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Blue-Green Alliances

[ 29 ] January 17, 2012 |

Last week, AFL-CIO President Richard Trumka addressed the United Nations Investor Summit on Climate Risk. He made a couple of important points.

First:

And to those who say climate risk is a far off problem, I can tell you that I have hunted the same woods in Western Pennsylvania my entire life and climate change is happening now—I see it in the summer droughts that kill the trees, the warm winter nights when flowers bloom in January, the snows that fall less frequently and melt more quickly.

Even so, some will ask, why should investors or working people focus on climate risk when we have so many economic problems across the world? The labor movement has a clear answer: Addressing climate risk is not a distraction from solving our economic problems. My friends, addressing climate risk means retooling our world—it means that every factory and power plant, every home and office, every rail line and highway, every vehicle, locomotive and plane, every school and hospital, must be modernized, upgraded, renovated or replaced with something cleaner, more efficient, less wasteful.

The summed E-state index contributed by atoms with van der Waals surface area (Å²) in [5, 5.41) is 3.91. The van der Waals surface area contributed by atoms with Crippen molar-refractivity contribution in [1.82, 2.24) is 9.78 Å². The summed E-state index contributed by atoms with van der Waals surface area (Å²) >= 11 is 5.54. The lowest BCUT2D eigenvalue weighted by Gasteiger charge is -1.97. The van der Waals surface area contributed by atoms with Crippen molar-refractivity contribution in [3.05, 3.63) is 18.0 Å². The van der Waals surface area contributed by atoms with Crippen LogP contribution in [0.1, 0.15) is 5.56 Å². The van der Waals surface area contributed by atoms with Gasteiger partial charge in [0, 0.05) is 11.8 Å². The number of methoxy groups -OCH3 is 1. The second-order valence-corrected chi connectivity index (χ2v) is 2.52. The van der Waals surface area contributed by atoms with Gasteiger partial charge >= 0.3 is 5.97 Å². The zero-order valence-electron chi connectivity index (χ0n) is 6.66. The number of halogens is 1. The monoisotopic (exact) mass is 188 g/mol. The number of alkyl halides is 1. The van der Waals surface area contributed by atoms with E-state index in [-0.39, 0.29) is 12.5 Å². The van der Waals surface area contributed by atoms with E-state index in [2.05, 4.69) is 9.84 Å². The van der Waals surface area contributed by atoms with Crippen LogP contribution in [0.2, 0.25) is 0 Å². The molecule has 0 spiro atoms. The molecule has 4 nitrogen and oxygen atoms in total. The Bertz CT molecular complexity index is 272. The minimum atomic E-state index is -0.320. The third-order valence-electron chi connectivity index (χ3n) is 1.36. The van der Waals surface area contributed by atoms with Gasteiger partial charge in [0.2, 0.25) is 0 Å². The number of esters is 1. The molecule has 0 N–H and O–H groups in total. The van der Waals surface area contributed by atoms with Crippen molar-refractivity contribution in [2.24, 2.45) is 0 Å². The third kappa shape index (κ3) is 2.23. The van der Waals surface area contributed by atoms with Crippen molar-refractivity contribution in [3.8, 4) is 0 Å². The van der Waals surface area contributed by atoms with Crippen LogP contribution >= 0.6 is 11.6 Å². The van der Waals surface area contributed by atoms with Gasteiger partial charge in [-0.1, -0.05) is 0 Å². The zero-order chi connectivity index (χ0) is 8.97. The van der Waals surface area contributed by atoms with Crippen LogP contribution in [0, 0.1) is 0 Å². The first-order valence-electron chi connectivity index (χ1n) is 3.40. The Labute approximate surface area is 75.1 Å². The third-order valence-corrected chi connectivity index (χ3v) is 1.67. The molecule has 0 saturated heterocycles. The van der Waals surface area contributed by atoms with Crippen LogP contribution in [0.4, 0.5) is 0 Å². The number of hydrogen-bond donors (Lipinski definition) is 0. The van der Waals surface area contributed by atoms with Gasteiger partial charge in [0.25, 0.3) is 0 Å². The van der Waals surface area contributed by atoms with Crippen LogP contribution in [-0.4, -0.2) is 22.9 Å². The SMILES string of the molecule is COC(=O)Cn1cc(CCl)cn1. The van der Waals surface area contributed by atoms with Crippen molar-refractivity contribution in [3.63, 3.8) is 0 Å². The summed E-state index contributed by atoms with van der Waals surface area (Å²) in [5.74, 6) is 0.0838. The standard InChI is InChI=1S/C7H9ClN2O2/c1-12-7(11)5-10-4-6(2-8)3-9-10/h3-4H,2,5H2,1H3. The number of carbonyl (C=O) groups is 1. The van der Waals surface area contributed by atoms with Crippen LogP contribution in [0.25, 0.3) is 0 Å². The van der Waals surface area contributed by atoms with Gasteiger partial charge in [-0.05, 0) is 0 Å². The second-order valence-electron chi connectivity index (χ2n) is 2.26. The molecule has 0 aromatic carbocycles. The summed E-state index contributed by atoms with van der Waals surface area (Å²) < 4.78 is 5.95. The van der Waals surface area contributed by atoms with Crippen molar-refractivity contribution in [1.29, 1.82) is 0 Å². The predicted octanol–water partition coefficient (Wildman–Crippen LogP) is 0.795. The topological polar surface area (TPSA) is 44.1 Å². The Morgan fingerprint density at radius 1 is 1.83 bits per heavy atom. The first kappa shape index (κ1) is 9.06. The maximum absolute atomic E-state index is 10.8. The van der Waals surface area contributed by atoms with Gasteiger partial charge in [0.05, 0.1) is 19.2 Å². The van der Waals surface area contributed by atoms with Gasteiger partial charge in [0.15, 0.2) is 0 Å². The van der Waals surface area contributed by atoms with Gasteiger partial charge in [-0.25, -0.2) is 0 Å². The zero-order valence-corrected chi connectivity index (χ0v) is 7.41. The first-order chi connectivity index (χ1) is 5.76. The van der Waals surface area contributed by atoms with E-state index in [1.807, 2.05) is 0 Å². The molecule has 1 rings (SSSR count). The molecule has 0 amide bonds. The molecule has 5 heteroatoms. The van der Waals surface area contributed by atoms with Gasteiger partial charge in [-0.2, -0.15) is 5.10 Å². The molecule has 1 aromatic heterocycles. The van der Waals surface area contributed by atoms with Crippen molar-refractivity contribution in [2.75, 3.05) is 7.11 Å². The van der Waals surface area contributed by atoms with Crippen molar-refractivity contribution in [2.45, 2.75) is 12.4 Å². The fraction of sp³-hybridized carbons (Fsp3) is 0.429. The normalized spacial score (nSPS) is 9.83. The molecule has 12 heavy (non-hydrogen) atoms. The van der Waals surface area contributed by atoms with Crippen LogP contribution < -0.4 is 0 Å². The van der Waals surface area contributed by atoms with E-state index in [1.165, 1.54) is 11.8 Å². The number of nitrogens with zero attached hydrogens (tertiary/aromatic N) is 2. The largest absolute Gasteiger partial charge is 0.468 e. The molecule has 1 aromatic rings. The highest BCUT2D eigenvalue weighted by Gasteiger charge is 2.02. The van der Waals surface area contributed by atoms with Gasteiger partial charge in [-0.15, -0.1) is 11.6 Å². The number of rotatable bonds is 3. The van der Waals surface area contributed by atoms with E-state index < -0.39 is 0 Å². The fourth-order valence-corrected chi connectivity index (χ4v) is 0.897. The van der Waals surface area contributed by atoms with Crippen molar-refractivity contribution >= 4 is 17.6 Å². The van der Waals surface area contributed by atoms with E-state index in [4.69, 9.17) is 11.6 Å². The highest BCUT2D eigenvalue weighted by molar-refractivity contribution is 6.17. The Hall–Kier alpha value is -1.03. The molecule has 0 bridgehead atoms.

Taking on the threat of climate change means putting investment capital to work creating jobs. It means building a road to a healthier world and a healthier world economy–one less dependent on volatile energy prices, one where many more of us have the things that modern energy makes possible.

But of course, as Trumka notes, fighting climate change on the ground is deeply complex:

Now, some people’s response is to demand that we end all coal production now—they say “End Coal.” Never mind that such a thing is simply not going to happen—there is no substitute now for metallurgical coal and if we stopped burning coal this afternoon and cut the power in the U.S. grid by 50 percent, as Mayor Bloomberg advocates, he’d be reading handwritten memos by candlelight this evening. Given that reality, it’s important to think about how that slogan is heard in places like my hometown of Nemacolin, Pennsylvania.